State Officials Tackle Problem of Welfare Fraud
As agencies step up investigation of applicants, welfare-rights advocates say some demands are unreasonable, blame fraud on low benefits
IT was the case of the fraudulent gypsies, all 58 of them assuming some 70 false identities in plundering Massachusetts two years ago for illegal welfare payments. ``One of the largest welfare conspiracies ever in the state,'' says Glen Fealy, director of the Massachusetts Bureau of Special Investigations, ``but we caught them.''
Stopping such welfare fraud across the nation is on the Clinton administration's agenda as it moves resolutely toward a sea change in federal welfare reform.
But the Clinton approach, say some state and local officials, may place more emphasis on increasing mandatory opportunities and less on policing behavior. More carrot than stick, they say.
Despite well-publicized cases of fraud in states, and assertions by many officials and politicians that fraud is widespread, no federal agency or social-policy organization has tried to research the extent of welfare fraud across the United States. Nor is there a reliable estimate of the national cost of fraud each year.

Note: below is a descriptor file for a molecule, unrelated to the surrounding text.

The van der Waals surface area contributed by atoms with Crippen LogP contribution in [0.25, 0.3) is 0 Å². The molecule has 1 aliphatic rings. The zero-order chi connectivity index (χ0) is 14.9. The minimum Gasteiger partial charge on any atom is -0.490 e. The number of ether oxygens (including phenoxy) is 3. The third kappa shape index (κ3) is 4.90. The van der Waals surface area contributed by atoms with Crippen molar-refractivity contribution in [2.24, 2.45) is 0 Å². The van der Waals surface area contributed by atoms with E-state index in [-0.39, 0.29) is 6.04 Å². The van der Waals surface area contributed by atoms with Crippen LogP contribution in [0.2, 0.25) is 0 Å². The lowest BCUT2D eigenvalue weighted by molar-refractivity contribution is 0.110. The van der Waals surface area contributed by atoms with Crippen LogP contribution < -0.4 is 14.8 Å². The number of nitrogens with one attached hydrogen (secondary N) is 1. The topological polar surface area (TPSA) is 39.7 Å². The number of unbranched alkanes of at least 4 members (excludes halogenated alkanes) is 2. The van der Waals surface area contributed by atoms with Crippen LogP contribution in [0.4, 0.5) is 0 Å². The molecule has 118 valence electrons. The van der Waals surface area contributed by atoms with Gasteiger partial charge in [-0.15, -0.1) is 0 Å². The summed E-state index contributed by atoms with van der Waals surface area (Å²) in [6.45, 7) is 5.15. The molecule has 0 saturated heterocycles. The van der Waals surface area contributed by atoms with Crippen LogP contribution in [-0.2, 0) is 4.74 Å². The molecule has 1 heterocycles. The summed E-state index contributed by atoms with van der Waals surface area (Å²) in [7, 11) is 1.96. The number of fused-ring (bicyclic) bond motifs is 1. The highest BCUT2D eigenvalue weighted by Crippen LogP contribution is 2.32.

Yet indications of increased fraud have surfaced recently at the state level.
* State officials in Orange County, Calif., reported fraud in 27 percent of 500 welfare cases investigated. Previously the state had estimated that 4 percent of welfare cases were fraudulent.
* A pilot program in Bridgeport, Conn., revealed that about 15 percent of welfare applications contained false information, instead of the 3 percent estimated by the federal government based on errors in the way the applications were filled out.
* In Arizona, a state auditor's report concluded that nearly 28 percent of welfare applications are fraudulent. The figure was challenged by the Arizona Department of Economic Security as inaccurate.